Baldy Overcomes its Challenges

Financial difficulties put Baldy back to lean operations for a few seasons, and the hill did not open for the 2013-2014 season. A prospective purchaser operated the Sugarlump Chair and Magic Carpet for an abbreviated season starting in January 2015. Baldy Mt was closed for the 2015-2016 season, and a new ownership group bought Baldy out of receivership in July of 2016.


Baldy Mountain Resort, aka ‘Baldy’ opened again for skiing on December 1st, 2016.


It was official. Baldy had new ownership, pre-season maintenance was completed, and the resort looked forward to opening in early Dec 2016. Many projects were undertaken in the short window of 150 days. Baldy managed to get it all done and then patiently waited for the snow.
The Baldy resurrection was a success! With twenty-five feet of natural snow last season, dreams came true and Baldy re-opened to the public.

The new Baldy

The recent purchase of Baldy Mountain Resort by an investment group whose plan is to revitalize the resort with fiscal stability and long-term strategic planning is just what the mountain needed. Locals and travelers alike can rejoice in knowing the resort is going to be open for business from here on out.


The new management team of the resort is working hard to develop a plan that will infuse longevity into the resort.  They are leaving no details to chance and working through all aspects of what it will take to revitalize Baldy Mt and assure its future success.


The potential the resort holds for prominence is significant. Location is everything.


Baldy Mountain Resort is located on the south side of Mount Baldy in South Okanagan, just north of the Canada-US border. It has a base elevation of 5,700 feet / 1,726 meters above sea level, which is 2,000 ft. / 609 m below the mountain peak. The back side of Baldy Mt can be seen from Oliver and is just a short 35-minute drive from this town. Local access is via all-weather public roads from Oliver and Highway 3 from Osoyoos.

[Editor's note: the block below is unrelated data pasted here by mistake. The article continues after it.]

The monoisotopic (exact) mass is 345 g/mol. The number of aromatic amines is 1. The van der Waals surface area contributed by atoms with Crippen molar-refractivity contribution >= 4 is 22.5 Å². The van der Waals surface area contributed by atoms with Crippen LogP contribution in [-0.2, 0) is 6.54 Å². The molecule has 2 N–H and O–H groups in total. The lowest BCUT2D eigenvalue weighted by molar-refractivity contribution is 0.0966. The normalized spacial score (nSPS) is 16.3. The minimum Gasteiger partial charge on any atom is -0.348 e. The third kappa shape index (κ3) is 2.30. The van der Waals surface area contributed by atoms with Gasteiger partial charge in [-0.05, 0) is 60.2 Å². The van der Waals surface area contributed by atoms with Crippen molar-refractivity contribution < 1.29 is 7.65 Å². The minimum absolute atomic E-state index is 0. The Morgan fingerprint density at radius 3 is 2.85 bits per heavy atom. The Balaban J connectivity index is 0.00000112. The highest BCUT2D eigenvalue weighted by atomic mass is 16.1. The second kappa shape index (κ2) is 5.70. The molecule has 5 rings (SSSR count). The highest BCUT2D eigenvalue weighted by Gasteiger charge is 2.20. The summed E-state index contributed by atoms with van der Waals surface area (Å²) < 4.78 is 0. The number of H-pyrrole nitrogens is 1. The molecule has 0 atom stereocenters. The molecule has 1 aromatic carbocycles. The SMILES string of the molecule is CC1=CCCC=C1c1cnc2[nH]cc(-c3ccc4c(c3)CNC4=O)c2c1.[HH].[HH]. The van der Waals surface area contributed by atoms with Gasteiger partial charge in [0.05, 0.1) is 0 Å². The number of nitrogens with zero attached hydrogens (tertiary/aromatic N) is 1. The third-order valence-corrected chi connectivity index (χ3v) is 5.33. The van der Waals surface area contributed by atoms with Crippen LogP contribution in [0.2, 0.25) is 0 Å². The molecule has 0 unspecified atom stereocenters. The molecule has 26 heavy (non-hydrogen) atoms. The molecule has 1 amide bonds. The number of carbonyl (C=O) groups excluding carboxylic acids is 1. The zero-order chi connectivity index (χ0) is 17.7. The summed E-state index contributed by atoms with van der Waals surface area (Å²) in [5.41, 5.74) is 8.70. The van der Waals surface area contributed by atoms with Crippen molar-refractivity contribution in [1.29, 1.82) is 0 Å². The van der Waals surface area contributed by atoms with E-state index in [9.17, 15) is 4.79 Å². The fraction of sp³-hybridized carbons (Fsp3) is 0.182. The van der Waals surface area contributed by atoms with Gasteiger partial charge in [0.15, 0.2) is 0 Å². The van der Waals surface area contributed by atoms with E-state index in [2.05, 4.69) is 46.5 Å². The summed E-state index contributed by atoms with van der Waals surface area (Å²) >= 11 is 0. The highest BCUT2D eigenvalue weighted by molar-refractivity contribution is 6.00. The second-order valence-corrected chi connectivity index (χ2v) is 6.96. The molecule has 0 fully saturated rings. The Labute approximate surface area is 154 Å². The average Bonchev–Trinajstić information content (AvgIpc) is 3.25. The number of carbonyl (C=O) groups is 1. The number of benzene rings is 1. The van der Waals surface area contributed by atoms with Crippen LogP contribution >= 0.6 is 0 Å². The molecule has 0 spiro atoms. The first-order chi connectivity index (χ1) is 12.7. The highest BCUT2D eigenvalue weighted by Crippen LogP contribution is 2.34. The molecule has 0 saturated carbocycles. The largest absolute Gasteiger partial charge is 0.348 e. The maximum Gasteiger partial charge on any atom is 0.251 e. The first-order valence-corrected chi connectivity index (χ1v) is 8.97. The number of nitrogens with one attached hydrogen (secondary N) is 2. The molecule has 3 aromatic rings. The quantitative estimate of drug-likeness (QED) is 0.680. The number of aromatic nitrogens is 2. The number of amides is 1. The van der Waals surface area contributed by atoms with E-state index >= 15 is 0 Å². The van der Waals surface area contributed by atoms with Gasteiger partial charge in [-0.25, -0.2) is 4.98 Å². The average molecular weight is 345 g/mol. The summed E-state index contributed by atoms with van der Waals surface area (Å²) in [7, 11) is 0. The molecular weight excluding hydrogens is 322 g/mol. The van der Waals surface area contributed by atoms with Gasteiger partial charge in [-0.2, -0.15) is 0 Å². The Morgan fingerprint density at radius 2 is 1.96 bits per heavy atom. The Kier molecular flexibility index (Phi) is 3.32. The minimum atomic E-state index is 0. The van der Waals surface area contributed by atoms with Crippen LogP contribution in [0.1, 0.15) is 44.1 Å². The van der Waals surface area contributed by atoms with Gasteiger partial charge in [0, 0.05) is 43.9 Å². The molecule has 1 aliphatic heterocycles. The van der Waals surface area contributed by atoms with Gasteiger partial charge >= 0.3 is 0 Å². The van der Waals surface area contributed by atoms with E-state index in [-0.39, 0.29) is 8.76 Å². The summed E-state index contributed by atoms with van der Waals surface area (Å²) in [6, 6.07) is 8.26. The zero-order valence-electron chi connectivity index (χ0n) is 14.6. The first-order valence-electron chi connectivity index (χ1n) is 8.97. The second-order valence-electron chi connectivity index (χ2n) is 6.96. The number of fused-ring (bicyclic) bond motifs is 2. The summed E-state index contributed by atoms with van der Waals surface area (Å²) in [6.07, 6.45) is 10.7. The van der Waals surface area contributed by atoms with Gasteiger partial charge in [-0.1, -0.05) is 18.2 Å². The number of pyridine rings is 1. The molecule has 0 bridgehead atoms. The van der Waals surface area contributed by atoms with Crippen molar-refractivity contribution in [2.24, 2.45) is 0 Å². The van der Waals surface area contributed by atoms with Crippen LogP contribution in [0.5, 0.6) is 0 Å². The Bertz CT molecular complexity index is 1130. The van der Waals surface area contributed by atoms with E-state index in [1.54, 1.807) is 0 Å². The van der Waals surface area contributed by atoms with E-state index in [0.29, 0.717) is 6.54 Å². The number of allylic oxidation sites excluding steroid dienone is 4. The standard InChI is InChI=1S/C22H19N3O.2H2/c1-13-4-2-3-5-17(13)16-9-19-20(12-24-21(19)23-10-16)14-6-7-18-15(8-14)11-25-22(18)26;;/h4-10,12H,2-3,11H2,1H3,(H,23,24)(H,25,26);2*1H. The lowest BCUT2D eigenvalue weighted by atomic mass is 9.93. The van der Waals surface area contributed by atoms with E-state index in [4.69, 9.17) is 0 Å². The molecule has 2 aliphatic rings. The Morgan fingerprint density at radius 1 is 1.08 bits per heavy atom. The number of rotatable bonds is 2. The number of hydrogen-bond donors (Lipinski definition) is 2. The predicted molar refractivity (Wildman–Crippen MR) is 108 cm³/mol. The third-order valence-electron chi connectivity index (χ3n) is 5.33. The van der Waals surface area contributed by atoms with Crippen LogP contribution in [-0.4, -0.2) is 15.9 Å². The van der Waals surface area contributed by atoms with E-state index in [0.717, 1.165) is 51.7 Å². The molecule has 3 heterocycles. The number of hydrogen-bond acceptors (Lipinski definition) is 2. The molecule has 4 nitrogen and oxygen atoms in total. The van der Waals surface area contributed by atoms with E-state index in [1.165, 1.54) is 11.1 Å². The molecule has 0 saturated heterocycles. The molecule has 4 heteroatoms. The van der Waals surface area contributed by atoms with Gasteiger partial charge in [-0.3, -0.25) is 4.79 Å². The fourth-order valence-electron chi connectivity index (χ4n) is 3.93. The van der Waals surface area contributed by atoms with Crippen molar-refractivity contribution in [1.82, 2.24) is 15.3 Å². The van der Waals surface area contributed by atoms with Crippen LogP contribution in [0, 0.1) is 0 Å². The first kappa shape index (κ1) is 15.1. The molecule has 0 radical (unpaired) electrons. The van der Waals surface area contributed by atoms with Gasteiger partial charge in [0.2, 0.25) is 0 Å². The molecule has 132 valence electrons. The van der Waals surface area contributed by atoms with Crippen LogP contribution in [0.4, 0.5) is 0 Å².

The resort is renowned for its powder Among all that fresh pow, Baldy provides terrain-based learning and has activities for everyone: skiing, snowboarding, cross-country skiing, snowshoeing, and tobogganing. Mt Baldy is a family-friendly ski resort and offers many programs for kids and adults alike.


The top of the Eagle chair provides unobstructed panoramic views of the valley below. The mountain has a day lodge with a cafe and a bar, and both have been recently renovated and are happy to serve you during your visit to Baldy Mountain Resort.

A note to Marge Macleod and the community in general

Marge MacLeod, a Baldy local, had a significant role in developing the mountain’s community atmosphere. At 91 years of age, she no longer skis but is affectionately regarded as the “Matriarch” of the Baldy Family. While the original development group fostered a supportive, family-friendly atmosphere, Baldy has continued to be an exceptional community with the same atmosphere. Even during the times the hill was closed, the community stayed connected and carried on with community events, including the Christmas Eve caroling through the village.